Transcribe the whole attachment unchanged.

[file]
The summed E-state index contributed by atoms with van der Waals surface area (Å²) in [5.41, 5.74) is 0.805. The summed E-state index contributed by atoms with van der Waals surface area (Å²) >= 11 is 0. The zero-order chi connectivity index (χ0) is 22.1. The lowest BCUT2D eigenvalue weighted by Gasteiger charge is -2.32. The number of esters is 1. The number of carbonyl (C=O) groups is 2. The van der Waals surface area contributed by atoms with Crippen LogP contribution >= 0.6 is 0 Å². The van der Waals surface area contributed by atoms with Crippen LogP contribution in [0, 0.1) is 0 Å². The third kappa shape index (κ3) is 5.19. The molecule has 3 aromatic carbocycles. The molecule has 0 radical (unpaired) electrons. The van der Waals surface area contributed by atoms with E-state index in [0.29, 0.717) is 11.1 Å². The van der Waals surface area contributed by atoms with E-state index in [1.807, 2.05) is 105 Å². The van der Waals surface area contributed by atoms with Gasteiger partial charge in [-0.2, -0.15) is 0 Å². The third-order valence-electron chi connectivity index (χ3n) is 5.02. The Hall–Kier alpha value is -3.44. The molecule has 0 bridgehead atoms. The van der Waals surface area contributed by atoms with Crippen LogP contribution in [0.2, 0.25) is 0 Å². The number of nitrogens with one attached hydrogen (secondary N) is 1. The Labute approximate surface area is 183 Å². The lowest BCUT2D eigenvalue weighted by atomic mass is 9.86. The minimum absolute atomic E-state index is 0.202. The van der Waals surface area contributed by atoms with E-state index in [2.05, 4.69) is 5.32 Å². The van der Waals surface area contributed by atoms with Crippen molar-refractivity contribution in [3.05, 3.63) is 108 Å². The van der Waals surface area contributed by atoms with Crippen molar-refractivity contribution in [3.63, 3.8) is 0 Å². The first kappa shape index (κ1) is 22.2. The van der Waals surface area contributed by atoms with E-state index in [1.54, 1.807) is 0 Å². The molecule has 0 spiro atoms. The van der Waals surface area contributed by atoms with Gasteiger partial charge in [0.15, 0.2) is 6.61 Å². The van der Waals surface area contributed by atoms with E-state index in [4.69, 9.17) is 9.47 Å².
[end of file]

The summed E-state index contributed by atoms with van der Waals surface area (Å²) in [5.41, 5.74) is 0.805. The summed E-state index contributed by atoms with van der Waals surface area (Å²) >= 11 is 0. The zero-order chi connectivity index (χ0) is 22.1. The lowest BCUT2D eigenvalue weighted by Gasteiger charge is -2.32. The number of esters is 1. The number of carbonyl (C=O) groups is 2. The van der Waals surface area contributed by atoms with Crippen LogP contribution >= 0.6 is 0 Å². The van der Waals surface area contributed by atoms with Crippen LogP contribution in [0, 0.1) is 0 Å². The third kappa shape index (κ3) is 5.19. The molecule has 3 aromatic carbocycles. The molecule has 0 radical (unpaired) electrons. The van der Waals surface area contributed by atoms with E-state index in [0.29, 0.717) is 11.1 Å². The van der Waals surface area contributed by atoms with E-state index in [1.807, 2.05) is 105 Å². The van der Waals surface area contributed by atoms with Gasteiger partial charge in [-0.2, -0.15) is 0 Å². The third-order valence-electron chi connectivity index (χ3n) is 5.02. The Hall–Kier alpha value is -3.44. The molecule has 0 bridgehead atoms. The van der Waals surface area contributed by atoms with Crippen LogP contribution in [0.2, 0.25) is 0 Å². The number of nitrogens with one attached hydrogen (secondary N) is 1. The Labute approximate surface area is 183 Å². The lowest BCUT2D eigenvalue weighted by atomic mass is 9.86. The minimum absolute atomic E-state index is 0.202. The van der Waals surface area contributed by atoms with E-state index in [2.05, 4.69) is 5.32 Å². The van der Waals surface area contributed by atoms with Crippen molar-refractivity contribution in [3.05, 3.63) is 108 Å². The van der Waals surface area contributed by atoms with Crippen molar-refractivity contribution in [3.63, 3.8) is 0 Å². The first kappa shape index (κ1) is 22.2. The van der Waals surface area contributed by atoms with E-state index in [1.54, 1.807) is 0 Å². The molecule has 0 spiro atoms. The van der Waals surface area contributed by atoms with Gasteiger partial charge in [0.15, 0.2) is 6.61 Å². The van der Waals surface area contributed by atoms with E-state index in [4.69, 9.17) is 9.47 Å².